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# [Phys-L] special relativity is simple, or not

• From: John Denker <jsd@av8n.com>
• Date: Tue, 26 Mar 2013 13:53:32 -0700

Hi Folks --

Suppose we know where a certain particle is initially, and we
want to know where it will be a short time later. We want a

Ask yourself which approach you would prefer:

ΔR = u Δτ [1]

where R is the position, u is the four-velocity and τ is the
proper time.

Derive various more-complicated expressions if/when the
situation warrants. Maybe even derive equation [2] (below),
but emphasizing that it is equivalent to equation [1], and
emphasizing that the first factor in equation [2] is just a
messy way of writing (1/γ) i.e. (1/gamma) ... understandable
in terms of trigonometric identities.

1 p_xyz
ΔR_xyz = ----------------------- (-------) Δt [2]
[ p_xyz ] m
√ [ 1 + (-------)^2 ]
[ m c ]

In a later chapter, work backwards to obtain equation [1].

3) Start with equation [2] and just leave it out there as if
it were the whole story, without ever mentioning equation [1],
and indeed without ever mentioning spacetime, four-vectors,
or any of that.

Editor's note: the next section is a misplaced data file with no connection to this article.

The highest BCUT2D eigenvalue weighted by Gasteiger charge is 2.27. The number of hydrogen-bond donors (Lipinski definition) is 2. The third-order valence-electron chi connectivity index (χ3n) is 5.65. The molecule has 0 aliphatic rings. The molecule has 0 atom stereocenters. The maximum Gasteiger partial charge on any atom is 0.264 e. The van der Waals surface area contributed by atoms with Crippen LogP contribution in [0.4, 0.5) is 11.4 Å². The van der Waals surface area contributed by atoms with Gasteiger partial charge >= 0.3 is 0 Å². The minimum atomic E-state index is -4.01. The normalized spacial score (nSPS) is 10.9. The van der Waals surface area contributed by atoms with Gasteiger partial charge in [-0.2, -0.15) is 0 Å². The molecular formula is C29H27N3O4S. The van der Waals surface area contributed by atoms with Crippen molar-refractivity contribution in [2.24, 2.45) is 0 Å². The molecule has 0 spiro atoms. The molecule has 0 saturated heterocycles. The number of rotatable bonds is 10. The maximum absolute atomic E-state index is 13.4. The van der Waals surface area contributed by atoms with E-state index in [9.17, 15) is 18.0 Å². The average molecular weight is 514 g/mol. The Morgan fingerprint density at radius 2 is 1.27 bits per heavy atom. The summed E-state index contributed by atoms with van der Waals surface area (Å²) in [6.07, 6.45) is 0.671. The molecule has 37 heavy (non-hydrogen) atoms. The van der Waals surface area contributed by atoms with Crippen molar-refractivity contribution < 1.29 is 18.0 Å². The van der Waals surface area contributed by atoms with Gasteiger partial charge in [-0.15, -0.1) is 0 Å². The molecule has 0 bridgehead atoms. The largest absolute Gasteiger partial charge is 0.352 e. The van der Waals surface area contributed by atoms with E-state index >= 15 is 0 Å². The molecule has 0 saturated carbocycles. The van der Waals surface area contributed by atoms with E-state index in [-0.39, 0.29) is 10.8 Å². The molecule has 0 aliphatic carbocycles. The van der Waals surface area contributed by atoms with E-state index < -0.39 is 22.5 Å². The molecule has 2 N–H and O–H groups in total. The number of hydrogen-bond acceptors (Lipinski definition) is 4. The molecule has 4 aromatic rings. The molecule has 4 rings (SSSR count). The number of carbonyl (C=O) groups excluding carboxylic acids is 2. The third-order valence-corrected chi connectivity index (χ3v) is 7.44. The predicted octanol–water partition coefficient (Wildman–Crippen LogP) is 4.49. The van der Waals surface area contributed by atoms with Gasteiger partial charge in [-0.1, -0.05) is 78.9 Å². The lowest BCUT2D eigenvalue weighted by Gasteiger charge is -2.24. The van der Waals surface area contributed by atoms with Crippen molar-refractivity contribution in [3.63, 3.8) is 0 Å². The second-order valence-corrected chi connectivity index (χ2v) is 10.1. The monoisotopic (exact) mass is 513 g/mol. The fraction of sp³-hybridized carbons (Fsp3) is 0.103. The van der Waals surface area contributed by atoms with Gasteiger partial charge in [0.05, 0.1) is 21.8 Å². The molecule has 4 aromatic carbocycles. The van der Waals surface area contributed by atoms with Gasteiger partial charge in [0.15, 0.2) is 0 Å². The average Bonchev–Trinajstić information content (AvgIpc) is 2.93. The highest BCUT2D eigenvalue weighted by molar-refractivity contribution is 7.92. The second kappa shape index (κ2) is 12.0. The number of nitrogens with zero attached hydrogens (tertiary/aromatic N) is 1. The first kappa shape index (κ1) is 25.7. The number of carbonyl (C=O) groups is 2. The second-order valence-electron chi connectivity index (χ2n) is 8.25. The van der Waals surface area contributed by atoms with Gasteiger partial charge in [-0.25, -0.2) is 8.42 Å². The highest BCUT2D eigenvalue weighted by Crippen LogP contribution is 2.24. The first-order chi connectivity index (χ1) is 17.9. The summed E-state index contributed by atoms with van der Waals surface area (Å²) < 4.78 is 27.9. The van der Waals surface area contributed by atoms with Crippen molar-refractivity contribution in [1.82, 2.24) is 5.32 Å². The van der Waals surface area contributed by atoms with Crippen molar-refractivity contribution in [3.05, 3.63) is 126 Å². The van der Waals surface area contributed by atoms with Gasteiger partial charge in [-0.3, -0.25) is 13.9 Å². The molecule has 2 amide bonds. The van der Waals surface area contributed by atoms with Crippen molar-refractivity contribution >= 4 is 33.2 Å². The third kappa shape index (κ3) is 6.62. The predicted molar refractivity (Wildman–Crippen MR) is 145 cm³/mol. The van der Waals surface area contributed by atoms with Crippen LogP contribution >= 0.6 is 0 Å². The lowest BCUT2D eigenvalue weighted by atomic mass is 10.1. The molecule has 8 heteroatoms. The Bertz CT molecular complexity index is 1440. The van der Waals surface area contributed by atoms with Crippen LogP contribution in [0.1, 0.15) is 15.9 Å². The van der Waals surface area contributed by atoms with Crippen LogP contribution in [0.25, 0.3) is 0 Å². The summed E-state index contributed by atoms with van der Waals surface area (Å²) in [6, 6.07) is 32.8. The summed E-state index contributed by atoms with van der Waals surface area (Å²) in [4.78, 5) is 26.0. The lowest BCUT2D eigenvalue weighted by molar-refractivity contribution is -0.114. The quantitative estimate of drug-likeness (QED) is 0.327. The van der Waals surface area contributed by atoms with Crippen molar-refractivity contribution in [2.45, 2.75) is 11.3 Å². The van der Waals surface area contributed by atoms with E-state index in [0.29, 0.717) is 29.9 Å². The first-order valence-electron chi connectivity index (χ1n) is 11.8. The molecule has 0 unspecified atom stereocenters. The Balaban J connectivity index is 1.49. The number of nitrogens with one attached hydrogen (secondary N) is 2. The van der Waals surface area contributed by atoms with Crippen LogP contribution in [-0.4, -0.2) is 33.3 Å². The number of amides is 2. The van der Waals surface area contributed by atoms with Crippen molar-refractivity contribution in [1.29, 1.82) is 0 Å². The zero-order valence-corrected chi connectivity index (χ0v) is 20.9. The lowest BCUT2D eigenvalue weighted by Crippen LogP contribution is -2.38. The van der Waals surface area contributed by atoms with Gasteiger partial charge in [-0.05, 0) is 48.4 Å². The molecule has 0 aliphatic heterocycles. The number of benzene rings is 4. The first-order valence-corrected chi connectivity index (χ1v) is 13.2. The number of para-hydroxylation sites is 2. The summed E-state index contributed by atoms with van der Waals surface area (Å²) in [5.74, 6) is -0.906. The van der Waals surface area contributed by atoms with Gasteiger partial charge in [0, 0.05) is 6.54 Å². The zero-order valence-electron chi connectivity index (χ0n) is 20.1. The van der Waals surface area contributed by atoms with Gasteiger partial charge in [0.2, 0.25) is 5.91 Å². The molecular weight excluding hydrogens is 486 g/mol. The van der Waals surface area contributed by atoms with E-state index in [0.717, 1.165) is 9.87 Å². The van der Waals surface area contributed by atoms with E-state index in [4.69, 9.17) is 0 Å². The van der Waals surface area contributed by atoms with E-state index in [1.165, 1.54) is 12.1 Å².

===========================================

illusory ... especially given that every "scientific" pocket
calculator made in the last 20 or 30 years can do hyperbolic
trig functions just as easily as it can do square roots.

This is discussed with more detail (including diagrams) in a
new section I just wrote for my "Welcome to Spacetime" screed:
http://www.av8n.com/physics/spacetime-welcome.htm#sec-trig-identities

Equally obviously, opinions differ. There are still plenty of
folks who profess to take a vigorously "modern" approach yet
still avoid spacetime and four-vectors like the plague.

Can anybody explain the attraction of approach (2) or (3)?
I don't get it, but I'm willing to listen.

I am particularly confused by the argument that says equation [1]
is "too complicated". Really? Compared to what? Compared to
equation [2]?